Six Essential Practices to Improve Listening Skills in Relationships

Esther Perel and Mary Alice Miller

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The qualities that make a good listener may seem obvious, but they can be quite nuanced. It’s a delicate balance of receiving and reciprocating—taking information and giving attention and care. The way we listen shapes the conversation as much as the way we speak or respond. Consider the old saying: if a tree falls in a forest, and no one is around to hear it, does it make a sound? It’s a mindbender that leads us down multiple philosophical pathways involving object permanence and the human impulse to center our own experiences. If I don’t perceive it, does it cease to exist? Of course not. Unlike most riddles, this one has an easy and obvious resolution. So why has it endured for so long? Why do we continue to pose this question? 

It’s because this little nature-inspired conundrum isn’t about the answer. It’s about going down those philosophical pathways. Inside of this question, there’s a poignant commentary about relationships and the reciprocity required to be in one. The tree doesn’t just make a sound; it shakes the earth. And how we respond to those vibrations shapes the experience for tree and man. Was it cut down? Was it healthy? Was it dying? Did it crush anything below? Do we need to clear the debris to make way for new growth or does it need to be left alone? And what does any of this have to do with listening skills in relationships? 

1. Understand the Difference Between Hearing and Listening

No matter the type of relationship—romantic, platonic, familial, or collegial—actively showing that we are listening to the other person validates their experience and their vulnerability. It’s not enough to say “I’m hearing you.” Whether we are sharing a story, a greivance, a need, a want, or even a desire, nothing makes us feel more deeply connected than when we are engaged in a healthy balance of thoughtful speaking and hardcore listening. 

Try this essential practice: Invite the other to engage in a little assessment. Keep it light and be kind. Ask each other:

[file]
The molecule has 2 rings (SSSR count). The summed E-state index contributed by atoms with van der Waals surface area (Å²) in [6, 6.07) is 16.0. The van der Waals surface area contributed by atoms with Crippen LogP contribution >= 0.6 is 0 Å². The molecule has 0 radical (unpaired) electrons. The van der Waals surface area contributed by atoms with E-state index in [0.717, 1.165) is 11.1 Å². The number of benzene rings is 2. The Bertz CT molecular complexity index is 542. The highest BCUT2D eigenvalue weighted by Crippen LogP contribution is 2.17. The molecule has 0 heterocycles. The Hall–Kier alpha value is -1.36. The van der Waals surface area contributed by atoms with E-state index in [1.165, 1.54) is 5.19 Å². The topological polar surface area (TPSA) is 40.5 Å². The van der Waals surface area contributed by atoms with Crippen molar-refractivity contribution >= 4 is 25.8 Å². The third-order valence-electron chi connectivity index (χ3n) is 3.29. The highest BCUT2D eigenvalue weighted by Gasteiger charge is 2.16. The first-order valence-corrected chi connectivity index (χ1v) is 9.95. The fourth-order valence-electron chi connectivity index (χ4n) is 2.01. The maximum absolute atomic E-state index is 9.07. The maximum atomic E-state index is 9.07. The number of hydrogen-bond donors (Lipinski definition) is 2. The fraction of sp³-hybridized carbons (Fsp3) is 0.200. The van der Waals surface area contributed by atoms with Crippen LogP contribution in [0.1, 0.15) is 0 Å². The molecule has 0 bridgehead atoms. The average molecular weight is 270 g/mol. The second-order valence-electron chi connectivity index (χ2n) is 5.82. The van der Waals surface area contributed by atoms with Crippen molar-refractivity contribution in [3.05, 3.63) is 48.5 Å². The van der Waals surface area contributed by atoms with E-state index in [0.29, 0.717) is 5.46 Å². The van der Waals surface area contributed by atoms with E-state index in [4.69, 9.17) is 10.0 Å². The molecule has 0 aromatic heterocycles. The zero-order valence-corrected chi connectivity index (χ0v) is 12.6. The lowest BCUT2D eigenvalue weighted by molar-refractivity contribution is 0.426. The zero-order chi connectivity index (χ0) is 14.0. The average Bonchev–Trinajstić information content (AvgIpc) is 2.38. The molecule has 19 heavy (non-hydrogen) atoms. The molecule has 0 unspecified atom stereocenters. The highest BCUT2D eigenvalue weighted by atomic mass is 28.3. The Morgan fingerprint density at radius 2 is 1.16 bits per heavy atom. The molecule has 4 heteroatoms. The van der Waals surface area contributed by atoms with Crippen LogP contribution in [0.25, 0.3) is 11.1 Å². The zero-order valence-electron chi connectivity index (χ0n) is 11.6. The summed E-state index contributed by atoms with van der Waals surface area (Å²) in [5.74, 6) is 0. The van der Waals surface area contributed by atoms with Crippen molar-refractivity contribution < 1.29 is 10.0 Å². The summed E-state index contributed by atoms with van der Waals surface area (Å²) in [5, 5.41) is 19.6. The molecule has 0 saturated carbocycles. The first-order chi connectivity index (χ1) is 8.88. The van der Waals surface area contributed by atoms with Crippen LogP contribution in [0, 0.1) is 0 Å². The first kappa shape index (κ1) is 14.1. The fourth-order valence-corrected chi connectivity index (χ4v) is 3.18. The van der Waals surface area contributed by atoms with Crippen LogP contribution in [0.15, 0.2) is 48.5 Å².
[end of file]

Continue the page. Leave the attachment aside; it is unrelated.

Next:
• What time of day do we tend to have our best conversations?
  • What is a tell tale sign that my attention is fading?
  • Show me the face I make when I’m really listening to you intently.

2. Go Back to the Beginning

From the time we are young, we’re told “use your words.” The current Western norm emphasizes direct communication and the ability to clearly articulate one’s needs as an essential step to building confidence and self-esteem. It’s interesting, isn’t it? We make a point of encouraging one another to be assertive—speak up! Communicate! Advocate for yourself! Yell it from the mountain tops!—but we don’t quite prioritize listening in the same way. 

Try this essential practice: Ask each other…

  • As a kid, how could you tell when an adult was taking you seriously?
  • Do you have any memories of realizing that you were funny because of how people reacted to your storytelling?
  • What were you taught at home and in school about listening?

3. Take Your Finger Off the Rebuttal Button

Couples researcher and therapist, Howard Markman, has said that when we listen to something we don’t agree with, we have a capacity of ten seconds before the rebuttal button gets pushed. That’s about three sentences before we interrupt with our defense. Even if we don’t interrupt, we begin making mental notes of everything we want to refute when it’s “our turn.” 

Try this essential practice: 

  • We tend to talk about our feelings as if they are facts, which can turn dialogue into debate.